Expectancy Theory

Expectancy theory is a theory of motivation focusing on how and why people become motivated. Business expert Victor Vroom identified the attributes of expectancy theory in 1964, although some researchers believe the original theory dates back to Edward Tolman's work in the 1930s. Tolman, an American psychologist, suggested that human behavior is directly affected more by expectation than by any direct stimuli. Vroom's work, however, greatly impacted the understanding of how cognitive processes affect an employee's motivation to perform.


Expectancy theory consists of three basic components: (1) the employee's expectancy that working hard will lead to his or her desired level of performance; (2) the employee's expectancy that working hard will thus ensure that rewards will follow; and (3) whether or not the employee's perception that the outcome of working hard is worth the effort or value associated with hard work. Vroom's VIE expectancy theory is often formulated using the equation MF (motivational forces) = V (valence) x I (instrumentality) x E (expectancy). The effort exerted by an employee is directly influenced by the expectation (E) that by trying hard, the task can be successfully performed. If, however, the employee believes that trying hard will not generate successful performance (I), the effort exerted by the employee will decline due to a lack of anticipated rewards (V).

Emphasizing choice in decision-making as a tool for achievement and empowerment.

Emphasizing choice in decision-making as a tool for achievement and empowerment.

In the application of this formula, motivational forces (MF) directly relate to those internal and external variables affecting an individual's performance and effort. Employees consistently leverage the results of their efforts with the expectation that hard work will lead to intrinsic or extrinsic rewards. The perception of acquiring potential rewards based on their individual effort must then be measured in terms of value: is my effort worth the reward expected? Expectancy (E), therefore, is directly associated with the innate belief that successful performance will lead to rewards. In an organizational context, individuals maximize their instrumentality through the achievement of high performance goals with the understanding that successful performance will be followed by rewards. When employees perceive that rewards are not congruent with performance, the value (V) of their effort decreases due to the perception that the efforts gained as a result of hard work are not worth the effort expended. The influence of instrumentality and value subsequently affects the effort to which an employee will persist in hard work.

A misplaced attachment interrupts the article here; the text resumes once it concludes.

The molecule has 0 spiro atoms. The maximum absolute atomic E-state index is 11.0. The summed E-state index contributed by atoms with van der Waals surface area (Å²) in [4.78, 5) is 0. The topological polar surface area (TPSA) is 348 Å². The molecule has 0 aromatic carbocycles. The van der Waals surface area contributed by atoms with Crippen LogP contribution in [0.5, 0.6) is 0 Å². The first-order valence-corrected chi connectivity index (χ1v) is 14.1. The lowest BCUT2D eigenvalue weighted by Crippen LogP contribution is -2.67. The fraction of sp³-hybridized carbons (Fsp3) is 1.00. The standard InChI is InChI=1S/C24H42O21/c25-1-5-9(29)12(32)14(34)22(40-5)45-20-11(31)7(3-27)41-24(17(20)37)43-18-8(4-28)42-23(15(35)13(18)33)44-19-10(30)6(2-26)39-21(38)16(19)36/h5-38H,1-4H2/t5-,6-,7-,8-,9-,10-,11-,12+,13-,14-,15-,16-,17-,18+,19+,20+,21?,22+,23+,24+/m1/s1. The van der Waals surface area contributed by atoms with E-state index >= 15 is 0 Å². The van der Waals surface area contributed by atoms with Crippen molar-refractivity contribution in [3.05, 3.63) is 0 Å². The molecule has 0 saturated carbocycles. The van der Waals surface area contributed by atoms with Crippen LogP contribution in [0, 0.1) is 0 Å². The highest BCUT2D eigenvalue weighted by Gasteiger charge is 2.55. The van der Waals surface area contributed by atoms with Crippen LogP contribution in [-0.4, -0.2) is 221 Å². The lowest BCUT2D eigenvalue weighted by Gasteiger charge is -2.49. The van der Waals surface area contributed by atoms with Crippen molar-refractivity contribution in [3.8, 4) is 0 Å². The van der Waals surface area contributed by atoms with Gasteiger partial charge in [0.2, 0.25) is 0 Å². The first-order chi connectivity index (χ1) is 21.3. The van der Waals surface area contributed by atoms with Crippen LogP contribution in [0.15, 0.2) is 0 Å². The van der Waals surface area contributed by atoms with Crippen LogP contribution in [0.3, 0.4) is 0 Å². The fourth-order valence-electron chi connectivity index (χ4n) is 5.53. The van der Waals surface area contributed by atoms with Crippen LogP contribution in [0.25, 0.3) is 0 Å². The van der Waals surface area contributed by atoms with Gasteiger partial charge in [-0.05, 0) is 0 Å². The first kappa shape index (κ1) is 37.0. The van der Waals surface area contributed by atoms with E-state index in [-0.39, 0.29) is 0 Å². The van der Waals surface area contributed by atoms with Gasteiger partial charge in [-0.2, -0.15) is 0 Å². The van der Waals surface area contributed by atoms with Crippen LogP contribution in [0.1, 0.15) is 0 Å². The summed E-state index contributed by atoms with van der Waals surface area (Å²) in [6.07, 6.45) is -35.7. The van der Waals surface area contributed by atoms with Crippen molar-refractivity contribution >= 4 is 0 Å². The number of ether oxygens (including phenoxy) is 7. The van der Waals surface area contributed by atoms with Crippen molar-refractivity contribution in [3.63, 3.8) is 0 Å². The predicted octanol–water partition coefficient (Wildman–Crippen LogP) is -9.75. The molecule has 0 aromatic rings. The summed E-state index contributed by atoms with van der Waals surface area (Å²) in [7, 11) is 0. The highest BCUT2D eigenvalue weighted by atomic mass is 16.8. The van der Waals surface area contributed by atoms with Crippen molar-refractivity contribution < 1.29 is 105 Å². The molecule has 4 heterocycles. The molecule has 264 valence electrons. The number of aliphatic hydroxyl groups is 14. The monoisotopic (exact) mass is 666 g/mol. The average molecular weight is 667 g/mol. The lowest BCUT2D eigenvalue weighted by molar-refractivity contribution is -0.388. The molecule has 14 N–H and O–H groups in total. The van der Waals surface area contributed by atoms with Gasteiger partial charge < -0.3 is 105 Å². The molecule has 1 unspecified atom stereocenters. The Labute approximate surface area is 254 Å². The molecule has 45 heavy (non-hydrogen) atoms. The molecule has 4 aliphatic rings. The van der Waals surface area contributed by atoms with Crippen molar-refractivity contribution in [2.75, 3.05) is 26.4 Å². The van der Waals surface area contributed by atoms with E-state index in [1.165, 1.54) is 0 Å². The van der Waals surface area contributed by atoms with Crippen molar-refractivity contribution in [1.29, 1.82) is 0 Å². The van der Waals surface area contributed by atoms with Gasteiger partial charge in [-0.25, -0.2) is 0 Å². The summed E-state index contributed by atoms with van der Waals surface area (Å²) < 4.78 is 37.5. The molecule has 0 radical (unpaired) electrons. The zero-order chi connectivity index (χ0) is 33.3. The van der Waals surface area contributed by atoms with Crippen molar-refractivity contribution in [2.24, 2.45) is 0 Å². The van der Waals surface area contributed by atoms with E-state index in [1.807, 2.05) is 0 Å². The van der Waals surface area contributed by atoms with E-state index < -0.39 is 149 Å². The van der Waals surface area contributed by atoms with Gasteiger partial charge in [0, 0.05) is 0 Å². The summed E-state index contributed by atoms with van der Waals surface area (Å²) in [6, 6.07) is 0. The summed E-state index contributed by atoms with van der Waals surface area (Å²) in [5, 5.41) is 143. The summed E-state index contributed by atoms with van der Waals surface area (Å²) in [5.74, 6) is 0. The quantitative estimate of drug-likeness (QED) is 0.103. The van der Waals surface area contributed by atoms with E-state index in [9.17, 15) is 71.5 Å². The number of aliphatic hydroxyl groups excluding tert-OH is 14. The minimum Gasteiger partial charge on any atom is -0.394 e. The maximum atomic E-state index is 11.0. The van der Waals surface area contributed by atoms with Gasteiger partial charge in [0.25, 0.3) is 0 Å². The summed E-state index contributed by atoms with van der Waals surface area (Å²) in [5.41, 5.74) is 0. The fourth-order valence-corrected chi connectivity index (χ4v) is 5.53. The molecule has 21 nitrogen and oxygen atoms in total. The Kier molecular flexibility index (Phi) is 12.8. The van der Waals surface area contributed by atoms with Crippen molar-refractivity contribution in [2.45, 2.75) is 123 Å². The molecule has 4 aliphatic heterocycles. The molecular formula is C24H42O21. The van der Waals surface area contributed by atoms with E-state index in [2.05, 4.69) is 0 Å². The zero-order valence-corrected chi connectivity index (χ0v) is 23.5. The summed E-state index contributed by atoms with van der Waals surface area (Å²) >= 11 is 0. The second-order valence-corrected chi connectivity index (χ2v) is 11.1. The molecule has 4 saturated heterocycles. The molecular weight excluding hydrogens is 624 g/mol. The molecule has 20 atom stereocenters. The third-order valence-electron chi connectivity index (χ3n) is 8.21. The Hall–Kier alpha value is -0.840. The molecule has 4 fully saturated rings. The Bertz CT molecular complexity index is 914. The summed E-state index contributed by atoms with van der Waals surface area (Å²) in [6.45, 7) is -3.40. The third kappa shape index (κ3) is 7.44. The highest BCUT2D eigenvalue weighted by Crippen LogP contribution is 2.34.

The theoretical implications of expectancy theory are complex and depend upon numerous factors that may possibly influence employee motivation. The degree to which individual employees assigns a value to his or her instrumentality will determine the level of effort devoted to a particular task. Numerous factors must be taken into consideration when measuring the perceived rewards and consequences of effort as postulated by Vroom's expectancy theory. Despite the complexities of expectancy theory, there are numerous applications in education, business, social sciences and government.

—Patricia Hoffman-Miller, MPA, PhD

Baker-Eveleth, L., and R. Stone. “Expectancy Theory and Behavioral Intentions to Use Computer Applications.” Interdisciplinary Journal of Information 3 (2008): 135–46. Print.

Cassar, G., and H. Friedman. “Does Self-Efficacy Affect Entrepreneurial Investment?” Strategic Entrepreneurial Journal 3.3 (2009): 241–60. Print.

Estes, Brent. “Predicting Productivity in a Complex Labor Market: A Sabermetric Assessment of Free Agency on Major League Baseball Performance.” Business Studies Journal 3.1 (2011): 23–58. Print.

Estes, Brent, and Barbara Polnick. “Examining Motivation Theory in Higher Education: An Expectancy Theory Analysis of Tenured Faculty Productivity.” International Journal of Management, Business and Administration 15.1 (2012): n.p. Print.

Jex, Steve M., and Thomas W. Britt. Organizational Psychology: A Scientist-Practitioner Approach. 3rd ed. Malden: Wiley, 2014. Print.

Lunenberg, Fred C. “Expectancy Theory of Motivation: Motivating by Altering Expectations.” International Journal of Management, Business and Administration 15.1(2011): n.p. Print.

Miles, Jeffrey A., ed. New Directions in Management and Organizations Theory. Newcastle upon Tyne: Cambridge Scholars, 2014. Print.

Nasri, Wadie, and Lanouar Charfeddine. “Motivating Salespeople to Contribute to Marketing Intelligence Activities: An Expectancy Theory Approach.” International Journal of Marketing Studies 4.1 (2012): 168. Print.

Shweiki, Ehyal, et al. “Applying Expectancy Theory to Residency Training: Proposing Opportunities to Understand Resident Motivation and Enhance Residency Training.” Advances in Medical Education and Practice 6 (2015): 339–46. Print.

Ugah, Akobundu, and Uche Arua. “Expectancy Theory, Maslow's Hierarchy of Needs, and Cataloguing Departments.” Library Philosophy and Practice 1(2011): 51. Print.